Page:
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DON’T BECOME A MEMBER OF THE ‘BAKKIE CLUB' It is always difficult to give advice on what makes a successful business, but I have decided to discuss the three aspects I think are crucially important to consider. The first aspect is to make sure you have the training and education. You may think you know everything, but clients can smell the “bakkie club” a mile away. People often think landscaping (which is a term I personally hate) is something anyone can do with very little knowledge. That is not even close to the truth. Landscape design, however, is even more complex and requires in-depth training, skills and knowledge. It is not something to be taken lightly as people are going to be living their lives in your creation, and it affects the environment in many ways not often thought of by the untrained person. A short course also simply won’t wash, no matter how much experience you have. The Irene School of Garden Design offers a year-long, full-time course, and a 16-month part-time course. Even with small groups, it is still a challenge to ensure all the aspects are covered in their entirety. A quick fix simply will not be enough, especially on the graphic and

environmental demands surrounding modern rules and guidelines. The second aspect is accuracy. I am amazed at how many landscapers can’t quote properly or even just thumb-suck prices using an idea for a garden they harbour in their head. I am even more surprised at the number of clients who are willing to take a risk by using a landscaper who does not even provide a proper plan and Bill of Quantities (BOQ). Drafting a plan, getting correct areas and doing a proper BOQ is essential if someone is to run a successful business where the landscape installer does not under or overquote for a project, and stays within the correct profit margins. In most cases it comes back to the correct training, and landscapers simply do not understand the standards set by the industry. This is not only bad for business but can, in severe cases, lead to legal issues. My third aspect is reputation. The landscape industry works largely on recommendations and if a landscape designer or installer has a bad name in the industry, it unfortunately sticks. Most clients should ask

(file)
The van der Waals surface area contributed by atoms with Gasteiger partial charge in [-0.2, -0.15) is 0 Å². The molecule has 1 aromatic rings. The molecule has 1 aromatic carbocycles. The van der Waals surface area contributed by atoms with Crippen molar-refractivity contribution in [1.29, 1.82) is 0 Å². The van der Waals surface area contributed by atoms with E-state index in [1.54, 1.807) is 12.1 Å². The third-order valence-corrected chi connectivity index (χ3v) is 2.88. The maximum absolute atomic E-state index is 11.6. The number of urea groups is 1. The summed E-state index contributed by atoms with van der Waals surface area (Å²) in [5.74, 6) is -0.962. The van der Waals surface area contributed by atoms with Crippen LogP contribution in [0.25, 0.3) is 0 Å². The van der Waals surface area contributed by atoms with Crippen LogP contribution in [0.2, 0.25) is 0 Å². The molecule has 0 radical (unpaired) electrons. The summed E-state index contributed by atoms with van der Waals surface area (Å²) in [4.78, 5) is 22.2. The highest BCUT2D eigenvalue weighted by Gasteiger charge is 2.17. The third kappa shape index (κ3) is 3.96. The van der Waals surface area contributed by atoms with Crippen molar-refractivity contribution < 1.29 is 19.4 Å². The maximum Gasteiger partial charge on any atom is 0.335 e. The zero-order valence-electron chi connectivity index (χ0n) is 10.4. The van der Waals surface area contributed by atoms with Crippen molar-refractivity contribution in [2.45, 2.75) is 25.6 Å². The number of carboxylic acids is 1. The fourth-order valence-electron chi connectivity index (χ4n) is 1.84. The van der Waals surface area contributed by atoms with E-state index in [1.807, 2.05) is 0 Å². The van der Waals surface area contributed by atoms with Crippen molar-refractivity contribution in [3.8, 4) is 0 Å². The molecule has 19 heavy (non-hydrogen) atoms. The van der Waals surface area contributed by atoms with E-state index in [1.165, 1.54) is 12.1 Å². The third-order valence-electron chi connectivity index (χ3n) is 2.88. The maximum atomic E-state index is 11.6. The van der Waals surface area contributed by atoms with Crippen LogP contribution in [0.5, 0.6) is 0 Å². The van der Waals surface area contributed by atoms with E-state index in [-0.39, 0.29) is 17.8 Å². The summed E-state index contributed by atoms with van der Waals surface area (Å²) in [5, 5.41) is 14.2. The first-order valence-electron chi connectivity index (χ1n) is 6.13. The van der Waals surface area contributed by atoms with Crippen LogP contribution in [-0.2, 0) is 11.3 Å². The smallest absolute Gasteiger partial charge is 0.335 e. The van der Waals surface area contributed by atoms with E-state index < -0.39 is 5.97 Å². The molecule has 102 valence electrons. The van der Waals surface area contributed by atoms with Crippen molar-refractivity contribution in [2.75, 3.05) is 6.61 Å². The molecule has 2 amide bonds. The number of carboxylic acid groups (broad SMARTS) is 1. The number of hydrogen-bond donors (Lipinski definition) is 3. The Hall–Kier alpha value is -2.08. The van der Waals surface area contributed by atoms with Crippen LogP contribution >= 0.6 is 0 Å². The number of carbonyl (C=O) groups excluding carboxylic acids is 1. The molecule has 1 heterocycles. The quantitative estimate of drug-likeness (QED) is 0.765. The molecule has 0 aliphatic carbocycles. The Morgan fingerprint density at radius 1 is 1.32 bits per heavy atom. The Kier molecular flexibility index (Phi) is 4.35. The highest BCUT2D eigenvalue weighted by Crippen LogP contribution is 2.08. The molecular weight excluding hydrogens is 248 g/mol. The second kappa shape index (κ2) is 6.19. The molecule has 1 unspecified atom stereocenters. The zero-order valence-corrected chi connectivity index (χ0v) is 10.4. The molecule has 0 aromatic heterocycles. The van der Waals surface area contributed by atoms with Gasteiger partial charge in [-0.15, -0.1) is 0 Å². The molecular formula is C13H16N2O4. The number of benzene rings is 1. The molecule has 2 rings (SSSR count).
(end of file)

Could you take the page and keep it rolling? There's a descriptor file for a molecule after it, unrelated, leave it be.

for a reference of study, a portfolio of design work or, in the case of the installer, installed projects. They should also confirm this by double-checking the references and institutions they have been given. Don’t take on more than you can handle and take pride in your work. It is very important to you and your client that you are open and honest. I would also avoid buying someone else’s business unless you are 100% sure their clients were satisfied with their work. Clients can be your best friend – or your worst nightmare. ABOUT LEE BURGER Lee Burger is principal and senior lecturer at the Irene School of Garden Design. He is an assessor for leading educational institutions and universities in South Africa and is a prominent consultant on a variety of projects, especially in design and architecture. Lee has written numerous books and articles and his company, ISGD, is responsible for an array of projects. He is a founding member of the Independent Gardener’s Forum for South Africa.

Pro Landscaper Africa / November/December 2015 13

Pro Landscaper Africa November/December 2015